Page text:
Critique of Archaeological Reason
5. Excerpts and summaries

Jean Baudrillard

Laerke Recht – December 2016

Back to top: Jean Baudrillard

Excerpts from Baudrillard 1994 Simulacra And Simulation

simulation p. 3      [S]imulating is not pretending: "Whoever fakes an illness can simply stay in bed and make everyone believe he is ill. Whoever simulates an illness produces in himself some of the symptoms" (Littré). Therefore, pretending, or dissimulating, leaves the principle of reality intact: the difference is always clear, it is simply masked, whereas simulation threatens the difference between the "true" and the "false", the "real" and the "imaginary". Is the simulator sick or not, given that he produces "true" symptoms? Objectively one cannot treat him as either ill or not ill.
p. 9
     In the same way, with the pretext of saving the original, one forbade visitors to enter the Lascaux caves, but an exact replica was constructed five hundred meters from it, so that everyone could see them (one glances through a peephole at the authentic cave, and then one visits the reconstituted whole). It is possible that the memory of the original grottoes is itself stamped in the minds of future generations, but from now on there is no longer any difference: the duplication suffices to render both artificial.
Apocalypse Now
p. 59
     Coppola makes his films like the Americans made war - in this sense, it is the best possible testimonial - with the same immoderation, the same excess of means, the same monstrous candor... and the same success. The war as entrenchment, as technological and psychedelic fantasy, the war as a succession of special effects, the war become film even before being filmed.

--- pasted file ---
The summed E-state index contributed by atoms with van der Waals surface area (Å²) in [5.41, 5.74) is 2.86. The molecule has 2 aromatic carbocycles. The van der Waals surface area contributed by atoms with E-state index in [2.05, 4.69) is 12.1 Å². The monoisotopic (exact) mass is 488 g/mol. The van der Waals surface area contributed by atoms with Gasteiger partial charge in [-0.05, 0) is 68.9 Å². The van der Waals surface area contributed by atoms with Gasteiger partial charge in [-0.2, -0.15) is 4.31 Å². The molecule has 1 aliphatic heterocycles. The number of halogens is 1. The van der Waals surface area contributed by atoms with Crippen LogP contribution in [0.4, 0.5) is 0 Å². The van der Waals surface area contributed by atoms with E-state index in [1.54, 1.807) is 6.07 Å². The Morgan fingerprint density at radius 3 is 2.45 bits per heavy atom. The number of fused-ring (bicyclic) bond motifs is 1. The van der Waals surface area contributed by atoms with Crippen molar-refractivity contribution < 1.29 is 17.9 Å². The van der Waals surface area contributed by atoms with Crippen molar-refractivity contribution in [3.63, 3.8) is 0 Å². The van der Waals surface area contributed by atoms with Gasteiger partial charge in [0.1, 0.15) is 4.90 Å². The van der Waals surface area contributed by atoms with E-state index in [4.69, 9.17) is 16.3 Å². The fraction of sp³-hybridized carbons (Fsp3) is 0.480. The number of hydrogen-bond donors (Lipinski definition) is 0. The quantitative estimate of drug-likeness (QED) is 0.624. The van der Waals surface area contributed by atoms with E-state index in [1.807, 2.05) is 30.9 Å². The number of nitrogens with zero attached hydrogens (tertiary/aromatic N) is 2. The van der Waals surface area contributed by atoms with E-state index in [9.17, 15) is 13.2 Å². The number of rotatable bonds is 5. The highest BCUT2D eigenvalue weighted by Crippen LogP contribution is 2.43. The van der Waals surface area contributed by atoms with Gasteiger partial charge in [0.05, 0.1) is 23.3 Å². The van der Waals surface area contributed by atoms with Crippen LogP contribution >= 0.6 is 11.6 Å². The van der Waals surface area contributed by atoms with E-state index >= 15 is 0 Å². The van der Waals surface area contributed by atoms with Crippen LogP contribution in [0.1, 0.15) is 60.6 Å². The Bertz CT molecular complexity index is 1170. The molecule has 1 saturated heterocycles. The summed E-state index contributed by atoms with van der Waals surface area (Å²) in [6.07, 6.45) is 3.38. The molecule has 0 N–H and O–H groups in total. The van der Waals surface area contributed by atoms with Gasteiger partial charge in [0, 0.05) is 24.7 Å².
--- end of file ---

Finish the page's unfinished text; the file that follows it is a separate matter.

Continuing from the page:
ethnology/archaeology p. 7      In order for ethnology to live, its object must die; by dying, the object takes its revenge for being "discovered" and with its death defies the science that wants to grasp it.
     Doesn't all science live on this paradoxical slope to which it is doomed by the evanescence of its object in its very apprehension, and by the pitiless reversal that the dead object exerts on it? Like Orpheus, it always turns around too soon, and, like Eurydice, its objects falls beck into Hades.
Ramses II
pp. 9-10
     The West is seized with panic at the thought of not being able to save what the symbolic order had been able to conserve for forty centuries, but out of sight and far from light of day. Ramses does not signify anything for us, only the mummy is of an inestimable worth because it is what guarantees that accumulation has meaning. Our entire linear and accumulative culture collapses if we cannot stockpile the past in plain view. [...] We only know how to place our science in service of repairing the mummy, that is to say restoring a visible order, whereas embalming was a mythical effort that strove to immortalize a hidden dimension.
      We require a visible past, a visible continuum, a visible myth of origin, which reassures us about our end.
hyperreal Disneyland
p. 12
     Disneyland exists in order to hide that it is the "real" country, all of "real" America that is Disneyland (a bit like prisons are there to hide that it is the social in its entirety, in its banal omnipresence, that is carceral). Disneyland is presented as imaginary in order to make us believe that the rest is real, whereas all of Los Angeles and the America that surrounds it are no longer real, but belong to the hyperreal order and to the order of simulation.